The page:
Skip to content


P.M.S. and Co. Vs. the State of Madras Represented by the Commissioner of Commercial Taxes, Board of Revenue - Court Judgment

LegalCrystal Citation
SubjectSales tax
CourtChennai High Court
Decided On
Reported in(1969)1MLJ226
AppellantP.M.S. and Co.
RespondentThe State of Madras Represented by the Commissioner of Commercial Taxes, Board of Revenue
Cases ReferredUdani Engineering Co. v. State of Madras T.C. No.
Excerpt:
- .....of madras t.c. 28 of 1964, the board has not applied the principles whereby tax is exigible in works contracts and that the deletion of the turnover by the appellate assistant commissioner is in order in order to appreciate the course of dealings of the appellants, certain sample bills made available before the hierarchy of tribunals below have been referred to once again before us. one such bill is made under the caption ' bill for providing sanitary arrangements.' almost each item connotes that the amount indicated as against it, covers both the price of the articles supplied and the charges for fitting the same it appears to be a consolidated bill. it cannot prima facie be equated to a sale note of materials, as the board appears to have done. it has been pointed out by the.....
Judgment:
ORDER

T. Ramaprasada Rao, J.

1. The appellants are licensed plumber and Sanitary Engineers. The Deputy Commercial Tax Officer, Nagercoil, brought in turnover of Rs. 63,591-30 as exigible to tax. On appeal the Appellate Assistant Commissioner, deleted from the above a turnover of Rs. 41,257-99 on the ground that there was no passing of property in the goods supplied by the appellants until the work involved was completed in accordance with the specification of the other party The Board of Revenue, in revision disagreed with the reasoning of the Appellate Assistant Commissioner and brought to tax the turnover deleted by him and rested its conclusion on the decision in Udani Engineering Co. v. State of Madras T.C. No. 55 of 1960.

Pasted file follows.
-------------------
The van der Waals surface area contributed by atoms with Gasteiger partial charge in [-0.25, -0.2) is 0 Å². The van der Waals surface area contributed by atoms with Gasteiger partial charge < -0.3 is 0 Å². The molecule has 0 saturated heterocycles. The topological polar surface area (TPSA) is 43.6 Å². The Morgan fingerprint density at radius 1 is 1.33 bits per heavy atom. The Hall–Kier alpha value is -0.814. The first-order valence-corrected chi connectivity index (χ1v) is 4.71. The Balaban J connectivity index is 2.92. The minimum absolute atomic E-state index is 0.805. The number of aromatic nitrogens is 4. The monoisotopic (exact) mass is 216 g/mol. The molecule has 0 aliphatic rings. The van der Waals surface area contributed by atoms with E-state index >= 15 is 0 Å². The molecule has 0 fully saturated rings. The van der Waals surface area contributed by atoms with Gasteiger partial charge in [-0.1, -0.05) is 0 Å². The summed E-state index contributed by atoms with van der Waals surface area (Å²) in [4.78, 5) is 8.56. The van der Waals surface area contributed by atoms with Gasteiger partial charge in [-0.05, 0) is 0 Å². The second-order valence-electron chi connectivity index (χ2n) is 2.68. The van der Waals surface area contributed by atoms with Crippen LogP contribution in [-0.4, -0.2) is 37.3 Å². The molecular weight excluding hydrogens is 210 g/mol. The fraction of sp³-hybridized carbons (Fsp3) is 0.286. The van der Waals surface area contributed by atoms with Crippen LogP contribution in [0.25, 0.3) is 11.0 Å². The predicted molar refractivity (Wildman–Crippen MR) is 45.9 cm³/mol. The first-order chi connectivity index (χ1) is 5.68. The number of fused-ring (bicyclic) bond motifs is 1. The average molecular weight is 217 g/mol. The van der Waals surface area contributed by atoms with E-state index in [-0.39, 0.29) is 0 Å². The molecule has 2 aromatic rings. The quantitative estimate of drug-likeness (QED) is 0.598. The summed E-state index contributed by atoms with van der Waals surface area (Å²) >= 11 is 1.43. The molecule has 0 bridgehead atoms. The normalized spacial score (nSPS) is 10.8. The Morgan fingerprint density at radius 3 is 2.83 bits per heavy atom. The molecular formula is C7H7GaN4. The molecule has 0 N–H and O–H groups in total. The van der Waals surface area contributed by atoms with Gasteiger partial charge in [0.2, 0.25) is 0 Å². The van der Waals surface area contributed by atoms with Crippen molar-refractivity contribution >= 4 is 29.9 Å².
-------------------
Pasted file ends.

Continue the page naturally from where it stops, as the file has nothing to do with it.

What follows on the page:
2. Aggrieved by the order of the Board of Revenue, the assesses have filed this, appeal. Mr. S. Swaminathan contends that by reason of the subsequent pronouncements of the Supreme Court and in particular the decision of this Court in General Electric Co. of India Private Ltd. v. Government of Madras T.C. 28 of 1964, the Board has not applied the principles whereby tax is exigible in works contracts and that the deletion of the turnover by the Appellate Assistant Commissioner is in order In order to appreciate the course of dealings of the appellants, certain sample bills made available before the hierarchy of tribunals below have been referred to once again before us. One such bill is made under the caption ' Bill for providing sanitary arrangements.' Almost each item connotes that the amount indicated as against it, covers both the price of the articles supplied and the charges for fitting the same It appears to be a consolidated bill. It cannot prima facie be equated to a sale note of materials, as the Board appears to have done. It has been pointed out by the Supreme Court in Aruan Electrics v. Commissioner of Sales Tax (1966) 17 S.T.C. 576 that the invoice alone ought not to be the sole guide to interpret the arrangement between the parties. The Supreme Court has said:

The question whether in respect of a transaction sales tax is exigible may be determined only on the terms of the contract and not from the invoice issued by the person entitled to receive money under the contract.

3. Therefore, the Board of Revenue has committed an error in deciding the material issue resting its conclusion on the details quoted in the bills without considering what possibly could be the terms of arrangement between the parties when the work was in progress.

4. The Court in a recent judgment in Mckenzies Ltd. v. Board of Revenue T.C. No. 101 & 102 of 1964 summa-raised the legal position as follows as regards the liability or otherwise to tax transactions involving work and labour: